High-income taxpayers have felt the brunt of tax changes over the past year, as new taxes on upper-bracket taxpayers could cost a lot of extra money this April. Yet some believe that yet another benefit currently open to high-income taxpayers could disappear: the ability to use a backdoor Roth IRA.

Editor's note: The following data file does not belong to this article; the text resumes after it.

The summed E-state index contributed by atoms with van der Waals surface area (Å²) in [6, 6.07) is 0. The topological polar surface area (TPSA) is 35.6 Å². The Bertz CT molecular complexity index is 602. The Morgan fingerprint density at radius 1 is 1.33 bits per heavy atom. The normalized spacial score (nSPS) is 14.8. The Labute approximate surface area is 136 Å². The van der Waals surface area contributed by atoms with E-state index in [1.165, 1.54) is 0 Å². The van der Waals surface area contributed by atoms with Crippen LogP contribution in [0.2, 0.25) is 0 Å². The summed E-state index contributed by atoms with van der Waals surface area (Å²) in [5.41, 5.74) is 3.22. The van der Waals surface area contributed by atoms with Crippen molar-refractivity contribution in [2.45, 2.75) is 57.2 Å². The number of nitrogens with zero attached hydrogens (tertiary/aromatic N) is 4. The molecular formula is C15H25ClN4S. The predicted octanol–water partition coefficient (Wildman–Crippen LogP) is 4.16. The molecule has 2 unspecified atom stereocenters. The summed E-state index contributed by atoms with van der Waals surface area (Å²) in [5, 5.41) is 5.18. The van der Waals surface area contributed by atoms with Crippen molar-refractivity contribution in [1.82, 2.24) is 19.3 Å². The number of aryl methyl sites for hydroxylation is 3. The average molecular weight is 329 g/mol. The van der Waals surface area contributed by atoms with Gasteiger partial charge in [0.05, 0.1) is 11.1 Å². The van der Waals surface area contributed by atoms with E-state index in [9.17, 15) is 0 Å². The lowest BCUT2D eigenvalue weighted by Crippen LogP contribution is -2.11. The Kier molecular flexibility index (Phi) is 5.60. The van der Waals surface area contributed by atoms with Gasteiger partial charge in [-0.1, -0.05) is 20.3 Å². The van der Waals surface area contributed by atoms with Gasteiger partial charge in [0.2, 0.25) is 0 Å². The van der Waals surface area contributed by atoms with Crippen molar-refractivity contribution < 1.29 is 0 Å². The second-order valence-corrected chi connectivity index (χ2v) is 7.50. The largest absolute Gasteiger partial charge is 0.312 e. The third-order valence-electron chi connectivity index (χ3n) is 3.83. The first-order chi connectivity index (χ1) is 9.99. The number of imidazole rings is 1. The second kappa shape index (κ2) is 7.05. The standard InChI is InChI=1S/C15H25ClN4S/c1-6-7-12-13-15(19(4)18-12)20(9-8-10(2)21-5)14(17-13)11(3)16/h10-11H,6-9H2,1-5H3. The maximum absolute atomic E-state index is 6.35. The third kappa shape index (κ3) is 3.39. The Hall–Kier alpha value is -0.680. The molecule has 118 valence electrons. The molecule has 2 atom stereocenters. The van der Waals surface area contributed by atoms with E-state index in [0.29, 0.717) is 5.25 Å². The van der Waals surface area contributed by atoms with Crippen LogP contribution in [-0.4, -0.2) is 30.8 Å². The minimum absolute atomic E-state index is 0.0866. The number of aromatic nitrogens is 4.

In the following video, Dan Caplinger, The Motley Fool's director of investment planning, looks at the backdoor Roth and why it could go away. Dan explains how the backdoor Roth works, with high-income taxpayers using a nondeductible traditional IRA and then converting it to a Roth if they have no other traditional IRAs outstanding. But Dan points to the hostility toward high-income taxpayers both in past law changes and in the administration's latest budget proposal, which would put caps on retirement assets, change rules on required minimum distributions, and other changes. Dan concludes that "harmonizing" income limits on conversions and contributions to Roth IRAs wouldn't be a huge stretch, and he recommends keeping an eye on lawmakers to see if they make any attempts to move in that direction.
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